Re: [linux-audio-user] Opening up the discussion

From: Shayne O'Connor <forums@email-addr-hidden>
Date: Tue Jul 26 2005 - 02:54:37 EEST

Brett McCoy wrote:
> Shayne O'Connor wrote:
>> too true ... i've gotten the idea from this thread that emacs is a
>> really powerful editor, that can do many a thing ... however, i'm too
>> busy figuring out how to install/configure programs to actually learn
>> how to use it. i mean, there should be *some* parts of linux that are
>> "plug-n-play" ... especially a text editor!!!!
> There are 'plug and play' text editors, like gedit or nano, and they are
> excellent for dealing with config files and README docs. But emacs is
> more than just a text editor, it's essentially a text-based IDE and can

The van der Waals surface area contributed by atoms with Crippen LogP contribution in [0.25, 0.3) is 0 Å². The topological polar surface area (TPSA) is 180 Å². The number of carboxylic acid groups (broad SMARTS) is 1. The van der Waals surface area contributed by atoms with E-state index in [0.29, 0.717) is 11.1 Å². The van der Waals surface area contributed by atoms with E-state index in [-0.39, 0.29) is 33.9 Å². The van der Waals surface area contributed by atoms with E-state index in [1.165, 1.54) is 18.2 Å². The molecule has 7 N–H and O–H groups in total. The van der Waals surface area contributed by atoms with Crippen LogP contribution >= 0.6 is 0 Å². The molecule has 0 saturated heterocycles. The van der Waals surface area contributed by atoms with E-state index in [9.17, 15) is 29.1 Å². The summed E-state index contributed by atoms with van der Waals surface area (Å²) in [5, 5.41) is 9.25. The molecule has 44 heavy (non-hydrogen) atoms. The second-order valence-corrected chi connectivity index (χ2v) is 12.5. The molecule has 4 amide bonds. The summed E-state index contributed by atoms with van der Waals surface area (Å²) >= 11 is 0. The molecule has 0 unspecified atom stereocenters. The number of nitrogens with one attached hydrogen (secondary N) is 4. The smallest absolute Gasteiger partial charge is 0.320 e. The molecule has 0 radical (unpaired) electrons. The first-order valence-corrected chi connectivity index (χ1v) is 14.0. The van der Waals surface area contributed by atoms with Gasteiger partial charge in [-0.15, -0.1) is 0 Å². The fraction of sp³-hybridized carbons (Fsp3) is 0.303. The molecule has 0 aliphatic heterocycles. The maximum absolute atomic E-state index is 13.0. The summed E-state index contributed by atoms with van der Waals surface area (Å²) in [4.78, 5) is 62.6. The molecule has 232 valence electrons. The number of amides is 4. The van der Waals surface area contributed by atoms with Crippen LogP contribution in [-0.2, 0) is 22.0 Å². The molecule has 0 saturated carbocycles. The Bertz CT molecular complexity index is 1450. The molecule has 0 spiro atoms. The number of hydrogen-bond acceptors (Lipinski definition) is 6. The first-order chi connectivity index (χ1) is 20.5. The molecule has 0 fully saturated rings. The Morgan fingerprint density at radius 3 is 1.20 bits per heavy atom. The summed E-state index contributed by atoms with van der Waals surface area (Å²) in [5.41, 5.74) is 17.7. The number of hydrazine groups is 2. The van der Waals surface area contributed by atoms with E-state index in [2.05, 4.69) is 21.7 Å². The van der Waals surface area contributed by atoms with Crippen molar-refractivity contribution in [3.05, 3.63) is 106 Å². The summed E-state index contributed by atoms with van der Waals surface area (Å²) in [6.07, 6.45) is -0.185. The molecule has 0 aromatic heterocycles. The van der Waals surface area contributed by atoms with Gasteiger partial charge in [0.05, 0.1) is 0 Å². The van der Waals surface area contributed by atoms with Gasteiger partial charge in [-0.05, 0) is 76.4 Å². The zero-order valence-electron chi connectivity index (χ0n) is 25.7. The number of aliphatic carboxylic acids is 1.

> do some very powerful things that the smaller editors can't. But for
> the price of a higher learning curve. Emacs is is still highly
> respected even on non-Unix platforms -- many Java IDEs like JBuilder or
> Eclipse will let you configure your editor keybindings to the emacs style.

yeah, i get the idea that it's more of a programmer's tool rather than
something ordinary users would use. which sort of makes it irrelevant in
the context of this discussion (?).

> And this is the point we keep coming back to -- for some things, the
> simpler 'click and use' software is just what is needed. For other
> things, a deeper understanding and bigger learning curve will lead to
> more powerful capabilities that the former can't provide.

true. i think one of those linux keywords - "scalability" - should come
to the fore here ... most linux audio applications have the
potential/power to be "click and usable" for the beginner *as well as*
highly configurable in a more advanced/complicated way for the power user.

Received on Tue Jul 26 04:15:15 2005

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